Benjamin Zephaniah

(15 April 1958 / Birmingham)

White Comedy


I waz whitemailed
By a white witch,
Wid white magic
An white lies,
Branded by a white sheep
I slaved as a whitesmith
Near a white spot
Where I suffered whitewater fever.
Whitelisted as a whiteleg
I waz in de white book
As a master of white art,
It waz like white death.

People called me white jack
Some hailed me as a white wog,
So I joined de white watch
Trained as a white guard
Lived off the white economy.
Caught and beaten by de whiteshirts
I waz condemned to a white mass,
Don't worry,
I shall be writing to de Black House.

Submitted: Friday, January 03, 2003

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  • Brian Minniear (6/19/2014 8:36:00 PM)

    It's unfortunate when we overshoot the mark like this. Black is the darkest color and therefore connotes mystery, evil, absence and many other emotions universally associated with negative circumstances. Similarly, white is the brightest color and has naturally lent itself to uplifting and positive metaphors for centuries. This poem is really a testament to how askew we can allow our indignation about racism to become. Many, if not all, of the terms Zephaniah uses here predate African American slavery by several centuries; some originate in the Middle Ages. So while it remains convenient and satisfying to interpret this piece as a clever play on words that perceptively exposes the racist ideology...immersed in [the english] language, it is, in fact, mere exaggeration. If you look close enough, you can tell that the author was aware of diz. Racism is very real, very tragic, and is not best conveyed through tongue-in-cheek aphorisms. (Report) Reply

  • Jetty J Newnham (11/14/2012 7:33:00 PM)

    Andrew James what can you possibly know about english culture, many of us accept that ours is a multi-cultural society, its shame people with an attitude like yours still have the use of a brain when really a spinal cord would suffice! All power to Benjamin (Report) Reply

  • Iman Farrell (6/23/2009 4:15:00 AM)

    Thank you Ali! Also A. James - why even waste time reading these poems if you know you don't like them?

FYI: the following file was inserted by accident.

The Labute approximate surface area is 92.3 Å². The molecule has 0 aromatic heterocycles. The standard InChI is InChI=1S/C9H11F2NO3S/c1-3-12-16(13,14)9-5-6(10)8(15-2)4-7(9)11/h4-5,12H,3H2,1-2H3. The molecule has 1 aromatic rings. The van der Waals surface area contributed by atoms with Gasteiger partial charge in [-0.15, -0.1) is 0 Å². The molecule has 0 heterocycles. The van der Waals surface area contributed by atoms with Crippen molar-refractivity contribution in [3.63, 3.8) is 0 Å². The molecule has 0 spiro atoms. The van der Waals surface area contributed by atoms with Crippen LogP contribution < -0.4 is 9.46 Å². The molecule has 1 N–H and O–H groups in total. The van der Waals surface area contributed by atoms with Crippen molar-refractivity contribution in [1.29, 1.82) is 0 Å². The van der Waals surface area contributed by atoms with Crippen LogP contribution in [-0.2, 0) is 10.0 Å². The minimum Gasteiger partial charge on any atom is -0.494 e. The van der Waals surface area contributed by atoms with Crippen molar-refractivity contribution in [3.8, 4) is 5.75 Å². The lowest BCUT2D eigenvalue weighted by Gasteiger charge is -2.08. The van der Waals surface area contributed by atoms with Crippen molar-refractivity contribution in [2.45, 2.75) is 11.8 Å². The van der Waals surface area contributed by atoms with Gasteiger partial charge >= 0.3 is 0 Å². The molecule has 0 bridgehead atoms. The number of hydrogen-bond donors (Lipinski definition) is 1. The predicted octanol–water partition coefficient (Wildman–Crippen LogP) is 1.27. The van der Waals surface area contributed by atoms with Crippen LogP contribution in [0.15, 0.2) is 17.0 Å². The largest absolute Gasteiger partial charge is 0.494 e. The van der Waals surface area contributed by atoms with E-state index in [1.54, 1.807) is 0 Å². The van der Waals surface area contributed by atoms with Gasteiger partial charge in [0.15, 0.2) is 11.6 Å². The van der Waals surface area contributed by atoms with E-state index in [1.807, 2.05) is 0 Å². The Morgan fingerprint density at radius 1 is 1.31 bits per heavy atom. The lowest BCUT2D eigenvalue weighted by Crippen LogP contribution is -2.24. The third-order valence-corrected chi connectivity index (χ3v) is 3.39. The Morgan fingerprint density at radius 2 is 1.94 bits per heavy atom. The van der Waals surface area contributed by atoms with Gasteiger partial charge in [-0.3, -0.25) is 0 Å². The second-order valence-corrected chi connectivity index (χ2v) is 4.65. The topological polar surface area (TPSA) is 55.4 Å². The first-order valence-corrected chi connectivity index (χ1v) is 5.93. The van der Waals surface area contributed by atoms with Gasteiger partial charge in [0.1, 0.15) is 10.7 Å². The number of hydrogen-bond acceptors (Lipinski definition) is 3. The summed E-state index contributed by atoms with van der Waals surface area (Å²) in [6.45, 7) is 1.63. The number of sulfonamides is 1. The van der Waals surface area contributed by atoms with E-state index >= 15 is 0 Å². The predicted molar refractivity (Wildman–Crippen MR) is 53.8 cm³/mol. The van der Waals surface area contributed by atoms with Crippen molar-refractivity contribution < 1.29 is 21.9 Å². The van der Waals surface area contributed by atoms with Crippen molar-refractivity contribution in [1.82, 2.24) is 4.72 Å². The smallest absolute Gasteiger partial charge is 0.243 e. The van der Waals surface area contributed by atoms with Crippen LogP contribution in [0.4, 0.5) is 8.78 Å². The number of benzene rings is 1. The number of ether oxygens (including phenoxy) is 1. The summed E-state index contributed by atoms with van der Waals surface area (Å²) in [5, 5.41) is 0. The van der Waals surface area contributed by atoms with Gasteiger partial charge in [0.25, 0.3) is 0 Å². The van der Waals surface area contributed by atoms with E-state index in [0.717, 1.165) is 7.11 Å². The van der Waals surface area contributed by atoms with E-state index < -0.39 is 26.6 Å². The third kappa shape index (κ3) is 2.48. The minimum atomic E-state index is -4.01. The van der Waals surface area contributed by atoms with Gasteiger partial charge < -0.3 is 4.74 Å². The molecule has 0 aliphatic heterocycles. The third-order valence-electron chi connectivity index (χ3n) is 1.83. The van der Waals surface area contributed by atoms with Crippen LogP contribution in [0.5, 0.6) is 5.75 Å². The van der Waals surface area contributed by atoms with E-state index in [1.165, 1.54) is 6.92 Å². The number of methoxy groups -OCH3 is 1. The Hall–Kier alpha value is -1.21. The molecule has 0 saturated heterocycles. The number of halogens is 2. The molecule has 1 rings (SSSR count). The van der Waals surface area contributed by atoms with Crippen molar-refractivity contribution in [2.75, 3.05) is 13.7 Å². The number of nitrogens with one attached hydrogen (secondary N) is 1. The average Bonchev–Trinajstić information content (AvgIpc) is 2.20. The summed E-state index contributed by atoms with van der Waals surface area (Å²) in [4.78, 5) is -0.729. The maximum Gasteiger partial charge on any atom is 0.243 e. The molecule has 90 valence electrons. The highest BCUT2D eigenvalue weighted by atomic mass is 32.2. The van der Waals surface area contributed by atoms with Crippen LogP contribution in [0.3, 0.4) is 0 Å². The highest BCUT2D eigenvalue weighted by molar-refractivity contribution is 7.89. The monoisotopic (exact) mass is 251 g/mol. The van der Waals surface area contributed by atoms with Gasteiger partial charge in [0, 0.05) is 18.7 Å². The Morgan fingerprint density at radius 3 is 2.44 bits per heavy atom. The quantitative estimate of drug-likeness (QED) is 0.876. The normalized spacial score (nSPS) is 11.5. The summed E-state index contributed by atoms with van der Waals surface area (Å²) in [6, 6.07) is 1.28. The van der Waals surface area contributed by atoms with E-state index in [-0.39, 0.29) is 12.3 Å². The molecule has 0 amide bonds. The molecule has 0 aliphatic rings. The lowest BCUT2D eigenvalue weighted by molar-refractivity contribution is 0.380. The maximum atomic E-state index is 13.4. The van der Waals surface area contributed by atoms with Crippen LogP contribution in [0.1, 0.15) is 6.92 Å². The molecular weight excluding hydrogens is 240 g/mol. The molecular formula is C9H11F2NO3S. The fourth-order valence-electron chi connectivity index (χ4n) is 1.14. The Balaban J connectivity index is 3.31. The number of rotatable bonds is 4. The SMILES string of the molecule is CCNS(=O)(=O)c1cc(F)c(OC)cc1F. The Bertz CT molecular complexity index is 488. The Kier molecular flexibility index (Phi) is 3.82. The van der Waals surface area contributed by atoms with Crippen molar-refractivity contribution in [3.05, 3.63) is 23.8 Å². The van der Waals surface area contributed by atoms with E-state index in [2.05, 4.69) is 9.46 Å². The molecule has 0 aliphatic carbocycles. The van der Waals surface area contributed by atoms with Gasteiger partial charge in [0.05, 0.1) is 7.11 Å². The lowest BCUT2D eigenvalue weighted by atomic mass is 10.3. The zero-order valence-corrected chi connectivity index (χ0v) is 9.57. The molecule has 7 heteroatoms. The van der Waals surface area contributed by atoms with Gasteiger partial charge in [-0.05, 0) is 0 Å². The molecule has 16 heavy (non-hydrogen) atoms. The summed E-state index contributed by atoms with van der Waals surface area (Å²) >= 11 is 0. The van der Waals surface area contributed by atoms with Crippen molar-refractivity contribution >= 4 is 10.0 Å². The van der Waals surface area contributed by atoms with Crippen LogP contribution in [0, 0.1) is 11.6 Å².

Iman xx (Report) Reply

  • Ali Newton (6/13/2009 5:49:00 PM)

    Andrew James why bother wiritng the same comment on every single poem by this man. Not only does he make politics accessible heuses language and rythm to add power and strength to the concepts behind it. Just because you are racist/ignorant, does not lessen this mans talent and control of language. (Report) Reply

  • Andrew James (9/29/2008 2:44:00 AM)

    drivel... evidence that english culture is falling into a cesspool of illiterate dunderheads... zephaniah's ouvre is empty headed drivel... he has little to say other than preachy diatribes imparted with trivial insights slapped together for mass consumption and appeal...

    sadly i agree with his politics and share concern for the realities facing the non-white world... i also respect his passion for his subject... that does not make him a good poet or me a good politician... (Report) Reply

  • Agustina B (7/27/2005 3:14:00 PM)

    An ABSOLUTELY amazing poem that highlights how racist ideology is immersed in language and makes the reader see his point by playing with language. Zephaniah achieves his goal of both criticizing the dominant standard and at the same time empowering the languages spoken by those who once were colonized by the empire and one of its most efficient ways of depriving the colonized of their culture and nature: imposition of language. A masterpiece by one of the best poets of our times. (Report) Reply

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